And finally, here are some practical tips. Forget the WWP. You can get a great Tanzer 22 for just a few hundred dollars. They are a great boat. And if you can tolerate the enormity of it, find an old Pearson Triton. They are also famously great for good reason...and NOT expensive. You really could go anywhere in a Pearson Triton. Or a Bristol 29. Or a Bayfield 25. Or a Contessa 26. I dunno who told you to get a WWP...but don't listen to him.

Please keep posting...or better yet, vlog your adventures. The world needs more dreamers like you. Best wishes and luck to you.
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Old 15-09-2017, 16:02   #53
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Re: Liveaboard in a West Wight Potter 15

Quote:
Originally Posted by Ivan Tiniakov View Post
I think you've all convinced me to go bigger.... I was very wrong about the power and toilet aspects...

So, right now I'm thinking of a Catalina 22...I've seen some people live on them before and they seem to be great.

Another thought was the WWP19...if I'm not mistaken, it has a sink and toilet built in?

Thank you and have a nice day,
Ivan Tiniakov

As others have said. There are many boats that are bigger and cheaper (some free ask, Sailing Miss lone Star) use your money to fix them up. I doubt any of these would be a boat you will want to take around the world in two years but they will be a great learning experience on how to work on boats. (ask funjohnson) Just remember the hardest thing to add to a boat is square footage. Stand up headroom should also be high on your list. Maybe a Cal 25 with a pop top or Ercison 27, Catalina 27 . Potters (made right down the street from me have very flat bottom ) They are not a true sailing option. Yes ONE sailed across the Atlantic but people have gone over Niagara in a barrel. It doesn't mean you want to unless you want to sell the barrels for the next 30 + years
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Old 15-09-2017, 17:59   #54
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Re: Liveaboard in a West Wight Potter 15

Here are some free or nearly free boats that would better suit your goals:

Cape Dory 25 - $500 (Wareham MA) - Free-Boat.com
1972 Ericson 27 Sailboat Bid$10.54 (Bridgeport CT) - Free-Boat.com
Seafarer 26 sailboat (Georgetown MD) - Free-Boat.com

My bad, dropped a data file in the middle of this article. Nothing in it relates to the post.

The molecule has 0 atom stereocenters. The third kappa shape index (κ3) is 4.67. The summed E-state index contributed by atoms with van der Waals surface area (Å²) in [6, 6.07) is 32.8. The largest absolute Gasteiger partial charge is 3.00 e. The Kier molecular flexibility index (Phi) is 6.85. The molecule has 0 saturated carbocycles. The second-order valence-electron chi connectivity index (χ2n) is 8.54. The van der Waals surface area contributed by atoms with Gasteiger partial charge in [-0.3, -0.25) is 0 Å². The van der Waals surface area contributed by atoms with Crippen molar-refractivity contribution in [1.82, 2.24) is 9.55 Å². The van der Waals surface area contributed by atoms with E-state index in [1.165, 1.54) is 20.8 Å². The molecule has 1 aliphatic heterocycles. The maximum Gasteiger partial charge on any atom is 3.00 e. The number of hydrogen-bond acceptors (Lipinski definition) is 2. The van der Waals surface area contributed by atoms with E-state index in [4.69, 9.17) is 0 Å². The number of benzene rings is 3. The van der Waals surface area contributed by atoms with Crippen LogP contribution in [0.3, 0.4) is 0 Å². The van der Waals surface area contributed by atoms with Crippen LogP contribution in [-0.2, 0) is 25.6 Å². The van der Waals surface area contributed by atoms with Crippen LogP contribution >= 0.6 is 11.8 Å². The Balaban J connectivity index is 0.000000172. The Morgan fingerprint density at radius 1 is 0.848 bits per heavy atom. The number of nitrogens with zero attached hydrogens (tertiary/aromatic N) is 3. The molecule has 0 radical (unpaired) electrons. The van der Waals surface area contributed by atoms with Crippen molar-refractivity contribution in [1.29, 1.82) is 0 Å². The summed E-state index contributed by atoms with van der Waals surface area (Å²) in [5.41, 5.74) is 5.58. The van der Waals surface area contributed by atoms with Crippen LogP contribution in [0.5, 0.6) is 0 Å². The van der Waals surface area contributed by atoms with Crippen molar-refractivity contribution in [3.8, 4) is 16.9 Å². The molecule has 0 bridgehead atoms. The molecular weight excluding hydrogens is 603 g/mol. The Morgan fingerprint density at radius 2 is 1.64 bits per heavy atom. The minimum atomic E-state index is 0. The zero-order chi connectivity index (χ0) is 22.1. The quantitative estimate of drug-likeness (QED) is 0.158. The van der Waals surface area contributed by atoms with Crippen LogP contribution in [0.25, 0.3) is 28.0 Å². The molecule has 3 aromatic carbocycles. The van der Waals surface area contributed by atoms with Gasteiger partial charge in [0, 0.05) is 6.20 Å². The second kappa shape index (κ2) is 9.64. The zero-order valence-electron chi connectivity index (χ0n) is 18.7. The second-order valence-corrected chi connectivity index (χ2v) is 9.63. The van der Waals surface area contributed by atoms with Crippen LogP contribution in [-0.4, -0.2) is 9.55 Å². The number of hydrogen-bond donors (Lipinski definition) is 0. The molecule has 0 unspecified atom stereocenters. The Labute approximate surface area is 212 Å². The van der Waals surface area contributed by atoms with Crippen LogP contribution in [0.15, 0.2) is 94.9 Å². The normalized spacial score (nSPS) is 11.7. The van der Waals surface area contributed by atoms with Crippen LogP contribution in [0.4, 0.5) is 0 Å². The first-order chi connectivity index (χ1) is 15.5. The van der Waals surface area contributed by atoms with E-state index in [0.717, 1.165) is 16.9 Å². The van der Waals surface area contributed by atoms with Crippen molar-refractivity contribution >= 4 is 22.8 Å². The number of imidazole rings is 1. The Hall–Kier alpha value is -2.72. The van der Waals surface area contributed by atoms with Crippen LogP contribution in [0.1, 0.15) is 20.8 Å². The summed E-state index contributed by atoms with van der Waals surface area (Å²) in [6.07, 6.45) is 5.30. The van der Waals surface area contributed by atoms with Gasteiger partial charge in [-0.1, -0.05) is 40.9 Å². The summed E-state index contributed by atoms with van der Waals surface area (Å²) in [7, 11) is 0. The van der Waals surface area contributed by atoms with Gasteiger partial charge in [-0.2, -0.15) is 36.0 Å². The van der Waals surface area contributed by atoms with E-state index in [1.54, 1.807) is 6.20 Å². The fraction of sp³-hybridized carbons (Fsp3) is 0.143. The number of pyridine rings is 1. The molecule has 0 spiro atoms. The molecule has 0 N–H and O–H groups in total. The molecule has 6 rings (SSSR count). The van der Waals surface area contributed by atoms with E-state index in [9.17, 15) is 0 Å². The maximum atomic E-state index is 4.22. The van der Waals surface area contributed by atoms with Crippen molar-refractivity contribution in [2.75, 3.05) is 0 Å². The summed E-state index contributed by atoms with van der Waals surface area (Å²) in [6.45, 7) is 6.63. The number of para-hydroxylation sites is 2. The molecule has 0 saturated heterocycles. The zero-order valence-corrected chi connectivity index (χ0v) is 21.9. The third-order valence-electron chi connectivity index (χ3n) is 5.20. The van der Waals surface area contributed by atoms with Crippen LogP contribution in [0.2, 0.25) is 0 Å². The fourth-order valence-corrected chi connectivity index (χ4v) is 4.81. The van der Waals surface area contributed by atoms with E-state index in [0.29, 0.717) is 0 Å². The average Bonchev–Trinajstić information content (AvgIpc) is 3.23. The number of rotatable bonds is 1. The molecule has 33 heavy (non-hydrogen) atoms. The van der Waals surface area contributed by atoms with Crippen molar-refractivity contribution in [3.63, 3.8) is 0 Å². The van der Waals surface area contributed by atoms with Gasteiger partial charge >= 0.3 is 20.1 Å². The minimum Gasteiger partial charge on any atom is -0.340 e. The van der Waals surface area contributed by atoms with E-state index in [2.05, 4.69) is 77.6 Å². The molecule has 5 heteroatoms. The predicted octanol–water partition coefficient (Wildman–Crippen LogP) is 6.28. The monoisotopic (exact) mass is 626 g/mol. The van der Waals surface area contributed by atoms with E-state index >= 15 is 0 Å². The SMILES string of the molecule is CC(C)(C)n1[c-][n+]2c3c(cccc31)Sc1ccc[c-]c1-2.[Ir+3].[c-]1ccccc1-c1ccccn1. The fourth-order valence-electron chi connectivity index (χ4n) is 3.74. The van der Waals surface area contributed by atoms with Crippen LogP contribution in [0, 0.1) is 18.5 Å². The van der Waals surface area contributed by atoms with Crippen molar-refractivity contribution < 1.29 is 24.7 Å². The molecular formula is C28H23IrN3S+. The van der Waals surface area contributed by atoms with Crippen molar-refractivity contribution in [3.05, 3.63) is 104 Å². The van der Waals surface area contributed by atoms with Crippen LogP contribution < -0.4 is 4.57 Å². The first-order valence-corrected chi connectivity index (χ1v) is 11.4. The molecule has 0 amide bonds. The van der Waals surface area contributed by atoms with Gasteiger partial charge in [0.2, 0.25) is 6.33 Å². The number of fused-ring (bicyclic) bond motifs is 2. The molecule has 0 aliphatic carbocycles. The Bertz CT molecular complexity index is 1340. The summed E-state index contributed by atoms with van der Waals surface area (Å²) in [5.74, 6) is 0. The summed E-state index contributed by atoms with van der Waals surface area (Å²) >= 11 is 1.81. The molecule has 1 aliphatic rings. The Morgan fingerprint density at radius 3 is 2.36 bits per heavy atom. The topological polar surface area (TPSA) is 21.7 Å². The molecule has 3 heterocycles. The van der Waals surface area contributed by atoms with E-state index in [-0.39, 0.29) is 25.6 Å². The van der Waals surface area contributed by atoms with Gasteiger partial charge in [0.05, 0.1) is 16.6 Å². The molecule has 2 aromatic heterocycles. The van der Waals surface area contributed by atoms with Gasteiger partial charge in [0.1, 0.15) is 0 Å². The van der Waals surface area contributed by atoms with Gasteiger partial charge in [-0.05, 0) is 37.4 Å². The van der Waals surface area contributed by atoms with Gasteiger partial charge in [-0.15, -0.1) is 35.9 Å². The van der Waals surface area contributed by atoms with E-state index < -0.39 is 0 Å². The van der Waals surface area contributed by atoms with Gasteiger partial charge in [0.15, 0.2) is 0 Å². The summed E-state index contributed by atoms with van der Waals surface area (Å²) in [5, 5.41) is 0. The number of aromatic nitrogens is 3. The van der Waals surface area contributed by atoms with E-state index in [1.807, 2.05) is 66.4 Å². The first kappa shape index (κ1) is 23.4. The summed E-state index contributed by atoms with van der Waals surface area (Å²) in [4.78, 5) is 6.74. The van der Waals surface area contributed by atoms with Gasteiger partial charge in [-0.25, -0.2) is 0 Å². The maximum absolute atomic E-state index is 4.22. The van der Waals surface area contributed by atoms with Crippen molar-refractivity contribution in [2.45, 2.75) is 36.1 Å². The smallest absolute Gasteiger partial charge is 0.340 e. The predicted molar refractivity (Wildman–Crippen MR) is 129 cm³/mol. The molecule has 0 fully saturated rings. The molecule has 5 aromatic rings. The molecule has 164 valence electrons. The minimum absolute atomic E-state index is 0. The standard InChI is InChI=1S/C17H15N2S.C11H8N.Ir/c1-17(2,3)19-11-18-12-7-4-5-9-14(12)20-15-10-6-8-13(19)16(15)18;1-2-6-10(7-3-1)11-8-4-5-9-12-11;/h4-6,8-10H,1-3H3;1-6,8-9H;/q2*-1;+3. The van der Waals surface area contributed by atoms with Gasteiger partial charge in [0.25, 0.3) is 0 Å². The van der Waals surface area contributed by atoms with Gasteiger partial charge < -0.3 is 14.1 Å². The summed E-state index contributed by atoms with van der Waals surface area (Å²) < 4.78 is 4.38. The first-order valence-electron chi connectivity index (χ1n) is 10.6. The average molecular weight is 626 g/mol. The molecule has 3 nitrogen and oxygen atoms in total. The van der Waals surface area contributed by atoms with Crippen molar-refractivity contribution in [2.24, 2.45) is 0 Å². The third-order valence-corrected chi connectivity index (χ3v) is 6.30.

1981 Hunter 25' bid $50 (Long Island NY) - Free-Boat.com
27' O'Day Sailboat reduced for winter (Tenants Habor MN) - Free-Boat.com

And lastly, here is a boat you can have for only $125.00 provided you win the essay contest. May be the polar opposite of a 15' WW Potter but sure would be big enough to live on!
1886 65' Windjammer Schooner (Rockland ME) - Free-Boat.com
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Old 15-09-2017, 19:33   #55
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Re: Liveaboard in a West Wight Potter 15

Consider how you want to spend your time. While cruising getting ashore frequently is important - from an anchored boat, you need a dinghy.

Once ashore we used folding bikes we carried on deck.

Composting toilets are nice if you live aboard.

I'd say 24' would be minimal, but good luck on your quest.
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Old 15-09-2017, 19:43   #56
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Re: Liveaboard in a West Wight Potter 15

Those two (above) are pretty good boats.

You mentioned the Catalina 22. The Tanzer 22 is a bigger, better, cheaper version of the same thing. The T22 is a really spectacular boat for its size.

Also, I hope you have seen this:

FWIW, attached below are pics of 2 of the boats I have owned and cruised...a Tanzer 22 and a Cal25. Both good boats.
Attached Thumbnails
Click image for larger version

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ID:	156146   Click image for larger version

Name:	t22.jpg
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ID:	156147  

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Old 16-09-2017, 03:53   #57
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Re: Liveaboard in a West Wight Potter 15

In a word? No....
Go sit in one, start to add just some of the gear you talk about and you'll see why it's no ...
Or maybe you are putting us on?
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Old 16-09-2017, 04:19   #58
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Re: Liveaboard in a West Wight Potter 15

Quote:
. Or maybe you are putting us on?
Troll did come to my mind.
Lots of bored teens out there with a laptop.
Well played Sir.
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Old 16-09-2017, 04:47   #59
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Re: Liveaboard in a West Wight Potter 15

Quote:
Originally Posted by CSY Man View Post
Troll did come to my mind.

Lots of bored teens out there with a laptop.

Well played Sir.


Quote:
Originally Posted by blueazimuth View Post
In a word? No....

Go sit in one, start to add just some of the gear you talk about and you'll see why it's no ...

Or maybe you are putting us on?


Why are the 2 of you trying to bust the OPs balls when he's already conceded yesterday that the 15' boat is too small and he's going to go bigger?
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Old 16-09-2017, 05:10   #60
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Re: Liveaboard in a West Wight Potter 15

Based on owning a 19' boat for 10 years... a WWP 15' as a liveaboard/Carribean cruiser is entirely unsuitable.

  • nowhere near enough room for anything other than a handful of days aboard in friendly waters, with regular marina stops
  • a 15' boat is not safe or seaworthy enough for real cruising

I have friends who have now upgraded from the same 19' model to boats in the 22 to 24 ft range. That's a big step, and I would characterize the change as moving from a small tent to a small house trailer. Once you get to the 22 to 24' range, you now have places to put stuff, basically. (and more stuff too). You don't have to shift everything every night in order to sleep.

The larger boat is also much more suitable for real cruising.

Finally, West Wight Potters have commanded a premium in the used market, for reasons I don't quite understand. When we bought our Sandpiper, it was priced at less than half of the average used WWP 19.

So, for the $3k the OP is prepared to put into a WWP 15, one could easily find a larger boat in pretty good condition. As everyone else has already said.